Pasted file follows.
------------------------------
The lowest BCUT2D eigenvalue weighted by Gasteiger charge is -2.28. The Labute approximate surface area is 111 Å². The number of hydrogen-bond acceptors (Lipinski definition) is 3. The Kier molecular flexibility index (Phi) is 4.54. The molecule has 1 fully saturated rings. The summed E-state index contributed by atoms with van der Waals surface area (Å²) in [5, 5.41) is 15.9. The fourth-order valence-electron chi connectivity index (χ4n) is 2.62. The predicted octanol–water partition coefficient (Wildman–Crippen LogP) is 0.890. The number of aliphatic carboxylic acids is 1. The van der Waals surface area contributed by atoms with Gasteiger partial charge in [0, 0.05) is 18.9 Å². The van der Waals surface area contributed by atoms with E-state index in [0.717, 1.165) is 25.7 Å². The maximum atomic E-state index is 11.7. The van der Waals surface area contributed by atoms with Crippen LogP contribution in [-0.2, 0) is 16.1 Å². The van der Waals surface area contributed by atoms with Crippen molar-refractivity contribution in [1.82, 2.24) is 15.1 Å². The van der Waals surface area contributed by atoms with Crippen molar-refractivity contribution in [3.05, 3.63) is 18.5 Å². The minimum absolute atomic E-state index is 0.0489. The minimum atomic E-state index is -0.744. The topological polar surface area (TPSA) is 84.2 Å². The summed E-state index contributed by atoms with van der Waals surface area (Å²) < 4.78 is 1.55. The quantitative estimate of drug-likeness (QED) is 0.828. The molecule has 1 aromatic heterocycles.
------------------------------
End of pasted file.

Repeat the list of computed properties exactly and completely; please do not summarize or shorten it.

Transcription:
The lowest BCUT2D eigenvalue weighted by Gasteiger charge is -2.28. The Labute approximate surface area is 111 Å². The number of hydrogen-bond acceptors (Lipinski definition) is 3. The Kier molecular flexibility index (Phi) is 4.54. The molecule has 1 fully saturated rings. The summed E-state index contributed by atoms with van der Waals surface area (Å²) in [5, 5.41) is 15.9. The fourth-order valence-electron chi connectivity index (χ4n) is 2.62. The predicted octanol–water partition coefficient (Wildman–Crippen LogP) is 0.890. The number of aliphatic carboxylic acids is 1. The van der Waals surface area contributed by atoms with Gasteiger partial charge in [0, 0.05) is 18.9 Å². The van der Waals surface area contributed by atoms with E-state index in [0.717, 1.165) is 25.7 Å². The maximum atomic E-state index is 11.7. The van der Waals surface area contributed by atoms with Crippen LogP contribution in [-0.2, 0) is 16.1 Å². The van der Waals surface area contributed by atoms with Crippen molar-refractivity contribution in [1.82, 2.24) is 15.1 Å². The van der Waals surface area contributed by atoms with Crippen molar-refractivity contribution in [3.05, 3.63) is 18.5 Å². The minimum absolute atomic E-state index is 0.0489. The minimum atomic E-state index is -0.744. The topological polar surface area (TPSA) is 84.2 Å². The summed E-state index contributed by atoms with van der Waals surface area (Å²) < 4.78 is 1.55. The quantitative estimate of drug-likeness (QED) is 0.828. The molecule has 1 aromatic heterocycles.